ALWAYS IN SEASON: Westerner makes rare appearance in GF County
Ordinarily, I’m not much of a chaser of birds, but Say’s phoebe is special, so when Dave Lambeth reported a Say’s phoebe in Grand Forks County last week, I went after it.
Say’s phoebe is a bird of desolate places, so says Wikipedia’s account. In his “Guide to Birds,” David Allen Sibley says it occurs in open spaces. Robert E. Stewart, in “Breeding Birds of North Dakota,” calls Say’s phoebe “characteristic inhabitants of rough, severely eroded badlands and steep, dissected slopes of buttes in the southwestern part of the state.”
Yet here it was, in a closely enclosed, overgrown and waterlogged farmstead in Grand Forks County, far to the east of its usual range, well away from the kind of dried out desolation associated with this bird.
This is not the first Say’s phoebe to show up here. I have chased two others in Grand Forks County.
Say’s phoebe is a plain bird, grayish green on the upper side and tinged with cinnamon below. It took some looking to find it.
This bird was perched on a barbed wire fence, not far from a bridge — both familiar phoebe preferences, even if the overall setting seemed alien to the bird.
Its behavior also betrays its identity. Say’s phoebe darts from a perch, then returns and darts out again. This is a hunting technique employed by members of the flycatcher clan.
Say’s phoebe’s closest local relative is the Eastern phoebe, a fairly common nesting species here. It is also related to the kingbirds, but it’s a bit smaller than the either the Eastern or the Western kingbird and not nearly so loud or so bold as those familiar birds.
The Eastern phoebe may be even plainer than Say’s phoebe. It’s a gray bird, overall, with weak wing bars and a muted white breast, often with a gray wash.
Both birds have relatively long tails, and in both species the tail is dark — a useful field mark.
Equally helpful in identifying these birds: They habitually pump their tails, and this makes them appear nervous. Perhaps it’s a build-up to a quick hunting foray.
The phoebes are members of a family called “tyrant flycatchers,” named because of the aggressive behavior of some species, specially the kingbirds. Neither of the phoebes is especially aggressive, though, but they fit in the family because they are alike in body structure and environmental adaptations.
The tyrant flycatchers are a complicated group, amounting to about 400 species in the Western Hemisphere. The Old World has its own flycatcher family, somewhat similar but not closely related to the New World group.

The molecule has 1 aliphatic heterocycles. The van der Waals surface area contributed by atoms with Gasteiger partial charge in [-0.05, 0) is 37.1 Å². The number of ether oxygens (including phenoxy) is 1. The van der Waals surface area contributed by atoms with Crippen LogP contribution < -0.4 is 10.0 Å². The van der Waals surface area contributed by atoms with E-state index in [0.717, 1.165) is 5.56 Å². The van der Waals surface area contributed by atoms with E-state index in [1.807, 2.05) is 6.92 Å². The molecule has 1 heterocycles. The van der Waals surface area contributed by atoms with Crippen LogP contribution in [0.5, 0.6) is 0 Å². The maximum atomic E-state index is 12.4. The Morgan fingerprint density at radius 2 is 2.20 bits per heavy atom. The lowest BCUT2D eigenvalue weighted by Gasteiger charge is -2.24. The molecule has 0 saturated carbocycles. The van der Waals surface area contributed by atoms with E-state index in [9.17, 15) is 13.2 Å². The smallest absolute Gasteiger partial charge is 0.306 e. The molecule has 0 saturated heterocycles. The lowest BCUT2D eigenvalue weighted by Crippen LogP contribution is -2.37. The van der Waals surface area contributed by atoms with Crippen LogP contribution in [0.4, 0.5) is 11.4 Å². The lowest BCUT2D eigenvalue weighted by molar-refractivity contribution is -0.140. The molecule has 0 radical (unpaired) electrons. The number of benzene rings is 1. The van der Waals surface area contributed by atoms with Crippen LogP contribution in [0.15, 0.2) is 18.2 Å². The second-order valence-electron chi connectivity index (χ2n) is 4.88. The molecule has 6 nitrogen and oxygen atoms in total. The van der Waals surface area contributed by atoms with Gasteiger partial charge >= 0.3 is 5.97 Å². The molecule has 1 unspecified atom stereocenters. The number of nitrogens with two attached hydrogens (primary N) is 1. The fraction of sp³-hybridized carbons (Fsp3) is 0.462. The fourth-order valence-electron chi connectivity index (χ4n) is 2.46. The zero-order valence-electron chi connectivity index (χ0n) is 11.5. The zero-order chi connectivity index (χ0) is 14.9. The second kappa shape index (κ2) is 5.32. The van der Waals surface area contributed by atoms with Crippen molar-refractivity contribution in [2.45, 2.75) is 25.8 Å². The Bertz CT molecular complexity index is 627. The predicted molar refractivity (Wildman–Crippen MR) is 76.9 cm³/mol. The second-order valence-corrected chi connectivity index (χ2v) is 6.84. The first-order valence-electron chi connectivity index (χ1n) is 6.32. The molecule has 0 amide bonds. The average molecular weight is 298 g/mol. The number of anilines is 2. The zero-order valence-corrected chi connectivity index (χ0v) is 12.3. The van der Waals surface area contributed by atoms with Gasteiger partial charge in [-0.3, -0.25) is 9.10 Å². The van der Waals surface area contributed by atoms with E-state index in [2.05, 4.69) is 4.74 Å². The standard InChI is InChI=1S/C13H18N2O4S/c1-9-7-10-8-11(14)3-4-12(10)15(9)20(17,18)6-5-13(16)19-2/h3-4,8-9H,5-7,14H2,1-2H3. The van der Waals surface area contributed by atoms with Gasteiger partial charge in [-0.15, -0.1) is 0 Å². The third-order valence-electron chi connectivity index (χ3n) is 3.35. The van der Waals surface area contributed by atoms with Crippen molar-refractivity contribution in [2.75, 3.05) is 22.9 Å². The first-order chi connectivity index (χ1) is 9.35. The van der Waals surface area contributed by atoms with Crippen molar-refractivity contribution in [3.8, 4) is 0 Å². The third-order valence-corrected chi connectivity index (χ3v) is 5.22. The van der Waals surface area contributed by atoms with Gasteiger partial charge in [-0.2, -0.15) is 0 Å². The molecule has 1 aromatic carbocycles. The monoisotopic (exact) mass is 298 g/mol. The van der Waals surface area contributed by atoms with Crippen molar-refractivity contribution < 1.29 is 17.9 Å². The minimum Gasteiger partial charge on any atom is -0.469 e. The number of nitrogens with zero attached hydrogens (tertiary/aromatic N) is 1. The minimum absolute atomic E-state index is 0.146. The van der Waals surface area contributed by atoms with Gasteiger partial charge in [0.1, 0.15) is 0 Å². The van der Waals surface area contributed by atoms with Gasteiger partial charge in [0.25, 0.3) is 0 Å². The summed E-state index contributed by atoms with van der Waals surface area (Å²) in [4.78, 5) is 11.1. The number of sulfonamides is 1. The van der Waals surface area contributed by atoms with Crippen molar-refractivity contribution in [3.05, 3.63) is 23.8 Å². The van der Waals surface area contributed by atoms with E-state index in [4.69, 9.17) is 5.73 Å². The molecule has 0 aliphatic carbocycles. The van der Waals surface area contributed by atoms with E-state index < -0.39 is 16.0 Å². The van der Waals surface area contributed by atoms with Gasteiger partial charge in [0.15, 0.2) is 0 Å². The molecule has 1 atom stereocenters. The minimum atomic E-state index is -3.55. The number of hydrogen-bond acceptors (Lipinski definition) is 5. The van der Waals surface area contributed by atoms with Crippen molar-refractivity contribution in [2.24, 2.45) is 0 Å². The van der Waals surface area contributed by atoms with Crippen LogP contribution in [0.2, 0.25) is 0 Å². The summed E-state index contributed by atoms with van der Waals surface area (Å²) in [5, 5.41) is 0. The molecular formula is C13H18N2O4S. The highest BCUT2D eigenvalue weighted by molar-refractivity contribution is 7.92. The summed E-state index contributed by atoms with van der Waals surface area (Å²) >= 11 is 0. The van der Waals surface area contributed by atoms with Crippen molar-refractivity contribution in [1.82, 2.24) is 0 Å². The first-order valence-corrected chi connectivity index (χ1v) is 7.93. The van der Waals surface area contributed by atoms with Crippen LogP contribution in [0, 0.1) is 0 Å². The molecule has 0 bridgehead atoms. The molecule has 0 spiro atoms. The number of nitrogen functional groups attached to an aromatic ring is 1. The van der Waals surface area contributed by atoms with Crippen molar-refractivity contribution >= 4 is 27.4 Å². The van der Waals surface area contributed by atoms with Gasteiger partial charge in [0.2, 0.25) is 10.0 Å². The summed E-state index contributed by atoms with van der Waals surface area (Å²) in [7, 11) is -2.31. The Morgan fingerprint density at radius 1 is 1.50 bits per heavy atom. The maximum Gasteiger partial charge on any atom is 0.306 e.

Sibley lists 37 species for North America, about a 10th of the total. The number jumps to more than 80 if Central America is included. That still leaves the biggest share of the flycatchers to South America.
Stewart lists nine nesting species for North Dakota, seven of them in Grand Forks County.
The county lists totals 11 flycatchers species, including the vagrants such as Say’s and the rarer Cassin’s kingbird, a southwestern specialty. Tim Driscoll found that species in Grand Forks County in November 2010. I chased it, too. It was the first Cassin kingbird record for North Dakota.
Maybe I have an affinity for flycatchers.
Certainly for Say’s phoebe.
Say’s phoebe was the unofficial “yard bird” at our place near Blaisdell in northwestern North Dakota, where it nested in the ruins of a hip-roofed barn. This represents an adaptation for Say’s phoebe. In his description, Stewart adds, “This species is also found in the vicinity of little-used buildings (farmhouses, sheds and country schools) throughout its range.”
Perhaps this has contributed to the Say’s phoebe’s reputation as a melancholy denizen of deserted places.
The American Ornithologists Union’s Checklist of North American Birds, while verifying its preference for “arid scrub, desert and partly open situations in arid habitats,” notes, too, that Say’s phoebe ranges “into more humid open country.”
So, it fetched up in Grand Forks County.
Say’s phoebe has a historical connection to the Red River Valley. It is named for Thomas Say, a member of the Stephen H. Long Expedition of 1823, which searched for the headwaters of the Mississippi River. The expedition failed in that endeavor, but it succeeded in claiming Pembina for the United States. Long proved the settlement — then the largest in the valley — was south of the 49th parallel and thus American territory.
Jacobs is a retired publisher of the Herald. Reach him at firstname.lastname@example.org.